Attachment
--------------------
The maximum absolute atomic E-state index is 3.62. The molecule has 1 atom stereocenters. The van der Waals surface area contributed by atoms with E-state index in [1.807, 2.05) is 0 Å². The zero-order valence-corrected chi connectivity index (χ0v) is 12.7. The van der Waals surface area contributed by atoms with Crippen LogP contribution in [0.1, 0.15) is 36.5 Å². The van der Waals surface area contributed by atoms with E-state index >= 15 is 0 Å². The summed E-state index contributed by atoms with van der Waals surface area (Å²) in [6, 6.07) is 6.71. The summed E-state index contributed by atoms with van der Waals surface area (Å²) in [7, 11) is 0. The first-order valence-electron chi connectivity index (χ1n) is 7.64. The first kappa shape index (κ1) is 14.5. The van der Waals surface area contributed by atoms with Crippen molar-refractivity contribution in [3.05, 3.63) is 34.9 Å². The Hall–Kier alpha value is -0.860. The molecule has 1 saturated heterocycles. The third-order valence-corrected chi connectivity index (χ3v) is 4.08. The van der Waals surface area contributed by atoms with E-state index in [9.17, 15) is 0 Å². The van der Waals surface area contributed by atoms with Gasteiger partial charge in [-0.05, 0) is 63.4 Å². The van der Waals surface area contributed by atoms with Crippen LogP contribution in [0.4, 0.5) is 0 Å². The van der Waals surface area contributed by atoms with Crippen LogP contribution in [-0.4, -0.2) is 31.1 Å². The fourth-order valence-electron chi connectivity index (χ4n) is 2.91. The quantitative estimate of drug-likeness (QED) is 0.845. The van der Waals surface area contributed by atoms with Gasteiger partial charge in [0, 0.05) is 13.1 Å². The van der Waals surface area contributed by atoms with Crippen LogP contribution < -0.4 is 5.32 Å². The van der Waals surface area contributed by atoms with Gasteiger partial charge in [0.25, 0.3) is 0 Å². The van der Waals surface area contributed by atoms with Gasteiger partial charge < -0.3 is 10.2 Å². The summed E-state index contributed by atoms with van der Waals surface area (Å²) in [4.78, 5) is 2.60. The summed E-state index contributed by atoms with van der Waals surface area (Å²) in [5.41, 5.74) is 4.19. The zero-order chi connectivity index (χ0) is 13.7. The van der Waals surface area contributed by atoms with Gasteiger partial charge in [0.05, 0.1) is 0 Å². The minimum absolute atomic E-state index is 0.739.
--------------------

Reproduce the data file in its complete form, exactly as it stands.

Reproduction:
The maximum absolute atomic E-state index is 3.62. The molecule has 1 atom stereocenters. The van der Waals surface area contributed by atoms with E-state index in [1.807, 2.05) is 0 Å². The zero-order valence-corrected chi connectivity index (χ0v) is 12.7. The van der Waals surface area contributed by atoms with Crippen LogP contribution in [0.1, 0.15) is 36.5 Å². The van der Waals surface area contributed by atoms with E-state index >= 15 is 0 Å². The summed E-state index contributed by atoms with van der Waals surface area (Å²) in [6, 6.07) is 6.71. The summed E-state index contributed by atoms with van der Waals surface area (Å²) in [7, 11) is 0. The first-order valence-electron chi connectivity index (χ1n) is 7.64. The first kappa shape index (κ1) is 14.5. The van der Waals surface area contributed by atoms with Crippen molar-refractivity contribution in [3.05, 3.63) is 34.9 Å². The Hall–Kier alpha value is -0.860. The molecule has 1 saturated heterocycles. The third-order valence-corrected chi connectivity index (χ3v) is 4.08. The van der Waals surface area contributed by atoms with E-state index in [9.17, 15) is 0 Å². The van der Waals surface area contributed by atoms with Gasteiger partial charge in [-0.05, 0) is 63.4 Å². The van der Waals surface area contributed by atoms with Crippen LogP contribution in [0.4, 0.5) is 0 Å². The van der Waals surface area contributed by atoms with Crippen LogP contribution in [-0.4, -0.2) is 31.1 Å². The fourth-order valence-electron chi connectivity index (χ4n) is 2.91. The quantitative estimate of drug-likeness (QED) is 0.845. The van der Waals surface area contributed by atoms with Gasteiger partial charge in [0, 0.05) is 13.1 Å². The van der Waals surface area contributed by atoms with Crippen LogP contribution < -0.4 is 5.32 Å². The van der Waals surface area contributed by atoms with Gasteiger partial charge in [0.25, 0.3) is 0 Å². The van der Waals surface area contributed by atoms with Gasteiger partial charge < -0.3 is 10.2 Å². The summed E-state index contributed by atoms with van der Waals surface area (Å²) in [4.78, 5) is 2.60. The summed E-state index contributed by atoms with van der Waals surface area (Å²) in [5.41, 5.74) is 4.19. The zero-order chi connectivity index (χ0) is 13.7. The van der Waals surface area contributed by atoms with Gasteiger partial charge in [0.05, 0.1) is 0 Å². The minimum absolute atomic E-state index is 0.739.